"It normally takes a lot of CPU power to do a real-time simulation. The amp block uses an entire dedicated DSP. To do even a simple distortion pedal would normally require huge amounts of CPU. But I stumbled upon a simple trick that reduces it dramatically." [8]

(picture) "See the two diodes, D1 and D2? The type and quantity of these diodes (among other things that I can't reveal) affect the tone. D1 is the "negative" diode. It conducts when the voltage is negative. D2 is the "positive" diode. It conducts when the voltage is positive. In this schematic the diodes are listed as 1N34A but in the original Distortion+ they were actually 1N270. If you select the Plus Dist model and go to the last page in the UI you'll see the type of diode is 1N270. You can change the type and quantity which will change the distortion characteristics.

1N270 and 1N34A are Germanium diodes. They have a greater reverse saturation current (Is) and, hence, a lower forward voltage for a given current. This means they clip sooner. Silicon diodes, i.e. 1N4148, 1N916, etc. have a lower Is and a greater forward voltage. LEDs have yet a greater forward voltage (smaller Is).

This new firmware has 16 diode SPICE models that I collected from various sources that you can play with. 1N914 are often substituted for 1N4148 and vice-versa but they are slightly different so I included both. The original Tube Screamer had 1S1588 which, to my ears, are much different (better) sounding than 1N914 which are used in the newer Tube Screamers." [9]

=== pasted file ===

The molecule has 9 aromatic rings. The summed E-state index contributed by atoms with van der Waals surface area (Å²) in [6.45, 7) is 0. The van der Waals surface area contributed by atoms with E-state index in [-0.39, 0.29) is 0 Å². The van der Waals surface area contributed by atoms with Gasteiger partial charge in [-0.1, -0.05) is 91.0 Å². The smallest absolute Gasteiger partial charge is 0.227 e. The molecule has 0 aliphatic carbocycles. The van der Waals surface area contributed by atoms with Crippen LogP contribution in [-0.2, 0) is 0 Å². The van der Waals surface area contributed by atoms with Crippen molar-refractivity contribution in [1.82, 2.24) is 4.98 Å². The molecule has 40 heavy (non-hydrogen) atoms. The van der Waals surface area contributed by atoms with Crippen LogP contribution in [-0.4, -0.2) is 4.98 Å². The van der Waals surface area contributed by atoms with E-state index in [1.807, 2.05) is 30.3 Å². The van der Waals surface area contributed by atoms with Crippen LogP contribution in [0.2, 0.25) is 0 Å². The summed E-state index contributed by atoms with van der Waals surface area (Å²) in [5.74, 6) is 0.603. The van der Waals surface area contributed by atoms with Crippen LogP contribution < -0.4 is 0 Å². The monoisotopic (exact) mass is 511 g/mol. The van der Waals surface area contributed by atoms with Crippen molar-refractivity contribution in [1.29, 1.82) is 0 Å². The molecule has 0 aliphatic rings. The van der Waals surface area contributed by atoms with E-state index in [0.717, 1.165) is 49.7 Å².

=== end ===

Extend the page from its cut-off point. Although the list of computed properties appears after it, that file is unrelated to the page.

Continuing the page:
Wikipeda: "SPICE ("Simulation Program with Integrated Circuit Emphasis") is a general-purpose, open-source analog electronic circuit simulator. It is a program used in integrated circuit and board-level design to check the integrity of circuit designs and to predict circuit behavior."

Firmware Ares 10

Firmware release notes:

  • Improved Drive block. New diode modeling algorithm improves clipping accuracy especially for diodes with higher saturation currents, i.e. 1N270 and other germanium types.
  • Added D9E and D18 diode models to Drive block. These are Soviet germanium diodes valued for their smooth distortion characteristics.

"Firmware 10 uses new "FASPICE XD" modeling in the amp and drive block. It requires a bit more CPU but the accuracy is far better. I figured out a way to ensure that transcendental equations are always stiffly stable and converge in a fixed amount of time. Significantly faster and at least as accurate as trapezoidal, modified trap, gear, etc. algorithms. It dampens numerical ringing without the side-effect of damping actual circuit ringing. Once you see how it works it seems hard to believe that no one has thought of it before but I can't find a single paper or article that uses the technique. The only drawback is that frequency response is limited to about 1/2 Nyquist but since we oversample that's irrelevant. So that's why you get the "amp feels like it's going to explode" but without the noise and artifacts." [10]

The affected Drive models are: ([11])

  • Rat
  • Super OD
  • T808 OD
  • Fat Rat
  • Plus Distortion
  • Full OD
  • Blues OD
  • Shred Distortion
  • M-Zone Distortion
  • BB Pre
  • Eternal Love
  • Esoteric ACB
  • Esoteric RCB
  • Zen Master
  • FAS LED-Drive
  • Ruckus
  • FAS Boost
  • Timothy
  • Tone of Kings
  • Heartpedal 11
  • Jam Ray

Firmware Ares 12

The Drive block's EQ now supports placement pre- or post-distortion.

Firmware Ares 13